Month: June 2021

‘Sense of mourning’ as Norske Skog mill set to close

Workers at Norske Skog’s Tasman Mill now know they’ll be losing their jobs in little over a month’s time.

On Wednesday afternoon, workers were told the mill will be stopping production from the end of June, with most taking redundancy from 16 July once a clean-up has been completed at the site.

The closure affects about 160 workers, including more than 30 E tū members who work in maintenance.

Delegate and E tū industry spokesperson Bruce Habgood says while there’s relief from some workers that there is more clarity around what their future holds, the sense of loss is real.

“There’s a strong sense of mourning that the mill is shutting down – it’s been a big part of the town’s history for several generations and is the reason Kawerau township was built in the first place.

“While the mill now isn’t the huge employer it used to be, there’s many other businesses that have been created to support it – and they may really suffer ‘death by a thousand cuts’ once the mill’s gone.”

Bruce says the closure highlights the importance of workers being unionised, so that they have access to collective agreements that contain redundancy provisions and protections.

“Some of the workers at the mill are of an age and skillset that means they aren’t so employable anymore and might never work again. We also really need businesses to have their own transition plans going forward so that workers have choices and alternatives.”

Outplacement services will be available to workers, but E tū will be looking at how to formally recognise workers’ skills gained on the job so they can take up other employment opportunities, Bruce says.

E tū organiser Raymond Wheeler says E tū will also be discussing re-skilling and training opportunities for all mill workers.

Having a ‘Just Transition’ plan in place is crucial to ensuring workers have a future when businesses close, and this includes provisions such as social insurance as the Government proposed in Budget 2021, he says.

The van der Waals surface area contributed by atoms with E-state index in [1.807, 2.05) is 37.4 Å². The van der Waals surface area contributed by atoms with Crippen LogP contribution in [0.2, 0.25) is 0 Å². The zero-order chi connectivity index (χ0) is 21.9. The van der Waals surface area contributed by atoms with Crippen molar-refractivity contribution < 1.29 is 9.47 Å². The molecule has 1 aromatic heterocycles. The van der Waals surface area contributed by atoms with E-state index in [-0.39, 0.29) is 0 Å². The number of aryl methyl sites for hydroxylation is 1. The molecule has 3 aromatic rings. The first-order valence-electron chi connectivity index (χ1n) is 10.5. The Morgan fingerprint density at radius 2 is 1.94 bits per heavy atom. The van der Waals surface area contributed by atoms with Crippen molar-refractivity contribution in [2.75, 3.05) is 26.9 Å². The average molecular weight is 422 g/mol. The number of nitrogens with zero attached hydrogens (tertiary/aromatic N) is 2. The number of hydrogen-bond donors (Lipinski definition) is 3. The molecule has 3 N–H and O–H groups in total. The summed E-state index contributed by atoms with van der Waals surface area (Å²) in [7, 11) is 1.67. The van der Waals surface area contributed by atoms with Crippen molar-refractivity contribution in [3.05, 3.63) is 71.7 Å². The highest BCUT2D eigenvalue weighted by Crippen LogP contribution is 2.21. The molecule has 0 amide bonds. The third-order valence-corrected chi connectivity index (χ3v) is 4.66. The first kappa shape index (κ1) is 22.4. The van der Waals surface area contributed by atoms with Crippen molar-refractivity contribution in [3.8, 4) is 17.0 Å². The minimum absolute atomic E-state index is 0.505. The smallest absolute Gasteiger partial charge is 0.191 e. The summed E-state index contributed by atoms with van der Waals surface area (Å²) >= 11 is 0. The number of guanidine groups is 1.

“A Just Transition is vital, both now and for future generations to come, and is a concept which the Climate Change Commission has recognised is key in transitioning to a low-carbon future.

“We also need to continue to progress the Industry Transformation Plan (ITP) for the forestry and wood processing sector and see what can be done to bring more of the manufacturing supply chain back to Aotearoa New Zealand.”

ENDS

For more information and comment:
Raymond Wheeler, 027 597 5404

Commission lays foundation for necessary Just Transition

E tū welcomes the latest Climate Change Commission, He Pou a Rangi, report to the Government as it lays firm foundations for a Just Transition to a low-carbon economy.

Ināia tonu nei: a low emissions future for Aotearoa sets out a policy direction for a fair, inclusive, and equitable transition for workers and their communities.

E tū researcher Sam Huggard says the advice covers the core components advocated by E tū for a Just Transition: proactive transition planning with all parties at the table, widely accessible education and training, dedicated support for workers in transition, and better analysing the distributional impacts of climate policies on population groups.